I have worn white bucks for a very long time. In fact, I've worn them my entire adult life. They are my favorite summer weekend shoe when I want to wear something with tone and that is more substantial and provides greater support than a pair of loafers or moccasins. Not only do I love the way white bucks look, I like the lore of them, and I have a sentimental attachment to mine, as they were a gift to me from my older brother, Frecky.
Frecky gave me my first (and only) pair of white bucks in 1977 for my twenty-first birthday, when he informed me that "No self-respecting gentleman doesn't have a pair of white bucks in his wardrobe," and that it was time to remedy that shortfall. And Frecky would know, as he was then rather a Beau Brummell of the preppy school of dressing, having recently graduated from Yale and was attending the University of Virginia Law School. He was also something of a mentor for me when it came to learning the important and finer points of perfecting my sartorial equipage, mixing (and savoring) such libations as planter's punch cocktails or mint juleps, and dining in grown-up restaurants with nary a parent in proximity.
At the time I was between semesters at Yale and spending the summer working at a lowly job in a lofty law firm in Washington, D.C., living with my father and (newish) stepmother in their townhouse on Embassy Row. That was a bit of a trial, as they weren't used to having a loutish college boy under foot, and they continually bombarded me with difficult and nosy questions when I had the misfortune to come under their laser-beam scrutiny. They also informed me that they expected me to do my own laundry (even when they had a full time housekeeper who did theirs, and who had done mine in the past) and that I would also be responsible for taking care of various menial chores and projects that summer in return for their allowing me to live with them rent-free, even though I was (according to them) earning good money. The nerve!
Much to my relief, my newly married brother was also living in Washington that summer and working at the same law firm as I, but employed there as a much more exalted Summer Associate. So I saw quite a bit of Frecky that summer, which was a great pleasure to me. Not only was I fond of him and looked up to him, but he was full of all sorts of good advice as to how to manage my humorless father and his irritating wife, having trod the same path only several years before. One day early in July, having lunch with Frecky in Lafayette Square, he informed me that he had decided to give me a present of white bucks for my twenty-first birthday. And not just any white bucks, but white bucks from the only purveyor that one was to buy such exalted footwear: Barrie Ltd. of New Haven, Connecticut, located right next door to J. Press in the middle of the Yale campus. What joy!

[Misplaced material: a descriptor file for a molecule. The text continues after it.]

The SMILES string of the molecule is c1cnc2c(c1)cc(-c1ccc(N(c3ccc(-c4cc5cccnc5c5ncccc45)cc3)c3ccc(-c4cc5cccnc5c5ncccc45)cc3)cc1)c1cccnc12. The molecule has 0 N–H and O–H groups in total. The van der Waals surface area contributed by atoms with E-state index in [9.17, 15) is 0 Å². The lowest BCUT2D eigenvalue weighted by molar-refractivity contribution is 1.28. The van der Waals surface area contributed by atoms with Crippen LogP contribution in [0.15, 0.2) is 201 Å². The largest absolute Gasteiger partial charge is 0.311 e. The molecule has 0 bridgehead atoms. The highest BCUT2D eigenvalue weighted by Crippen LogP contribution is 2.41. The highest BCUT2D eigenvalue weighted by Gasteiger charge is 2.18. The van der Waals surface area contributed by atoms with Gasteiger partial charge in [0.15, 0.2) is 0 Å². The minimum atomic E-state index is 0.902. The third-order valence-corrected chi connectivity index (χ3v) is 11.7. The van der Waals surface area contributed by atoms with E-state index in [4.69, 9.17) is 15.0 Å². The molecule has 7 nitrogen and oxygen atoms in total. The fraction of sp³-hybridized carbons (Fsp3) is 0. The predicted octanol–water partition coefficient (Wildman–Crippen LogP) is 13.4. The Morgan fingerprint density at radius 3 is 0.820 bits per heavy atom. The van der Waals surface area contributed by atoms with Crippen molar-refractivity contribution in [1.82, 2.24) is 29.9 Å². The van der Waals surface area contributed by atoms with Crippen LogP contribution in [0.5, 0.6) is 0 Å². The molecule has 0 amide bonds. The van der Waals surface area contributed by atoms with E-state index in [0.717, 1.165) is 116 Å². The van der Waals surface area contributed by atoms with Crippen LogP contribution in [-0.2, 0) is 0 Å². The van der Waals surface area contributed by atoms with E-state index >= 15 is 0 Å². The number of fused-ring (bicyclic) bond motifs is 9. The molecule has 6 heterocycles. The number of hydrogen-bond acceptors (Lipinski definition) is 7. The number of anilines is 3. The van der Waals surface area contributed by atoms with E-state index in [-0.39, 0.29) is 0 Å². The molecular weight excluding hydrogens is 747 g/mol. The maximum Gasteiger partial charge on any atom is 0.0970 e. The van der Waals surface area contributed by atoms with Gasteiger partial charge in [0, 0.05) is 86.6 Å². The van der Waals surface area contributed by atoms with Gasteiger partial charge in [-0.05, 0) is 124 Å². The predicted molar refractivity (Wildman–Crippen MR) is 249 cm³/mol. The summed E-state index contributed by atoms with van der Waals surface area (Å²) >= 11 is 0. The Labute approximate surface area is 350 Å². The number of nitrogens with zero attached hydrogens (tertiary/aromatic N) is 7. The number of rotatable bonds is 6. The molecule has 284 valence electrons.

The small problem that Barrie was in New Haven and we were in Washington was remedied by a quick phone call from my brother to place an order for a pair, which arrived in the mail several days later. I was excited to put them on my feet for the first time, and I felt like a swell when I wore them to the office where I was working. It didn't matter that Barrie had sent a pair that was one size too large for my feet--I was thrilled to have them, and wore them constantly.
And I've worn the same pair of white bucks ever since, for over thirty years. There have been times when I haven't given them a lot of wear, but that has not been the case for more than a decade. And it's a good thing that Barrie sent a pair that was a size too large, for my feet grew in my forties, and the bucks now fit perfectly. Once Memorial Day hits I pull them out and wear them at least once or twice a weekend. I also wear them weekdays when I'm on vacation, such as during our recent trip to Italy. And I take good care of my bucks. I've had them resoled and reheeled countless times, I've had new insoles added, I've had the leather cleaned, and--more recently--I had a failing leather heel of one of them rebuilt. I also regularly pounce them with a Buck Bag that contains white powder made for whitening white buck shoes. Sure, they don't look spanking new, but that is fine with me because one doesn't really want to wear blindingly clean, straight-from-the-shop bucks. It is far better that they boast some age.
You may know that white bucks are the source of the expression "white shoe," as in "He works at a white-shoe law firm," a firm that employs elite and moneyed professionals and that draws its clients from a similar world. However, you may not know that at one time men were referred to, in certain circles in this country, as "black shoe," "brown shoe," or "white shoe" fellows. "Black shoe" men were those who could afford to own only one pair of good leather shoes, which of course would be black--the safest and most versatile shoe available. "Bown shoe" men were more affluent and could afford to have an expanded shoe wardrobe beyond basic black. "White shoe" men were the most affluent, those who could afford to own many pairs of shoes, including shoes as impractical and upkeep-requiring as white bucks.
Today, when most people (at least in the Western world) have ready access to reasonably priced shoes, such distinctions are no longer meaningful. But at one time--in the first half of the twentieth century--those were fairly commonly used expressions that many people understood instantly. Men who wore white shoes--in this case, bucks--were understood to be more affluent and dandified than the average Joe. And that is part of the allure of white bucks.
Tell me, do you or someone you know wear white bucks?
All photos by Boy Fenwick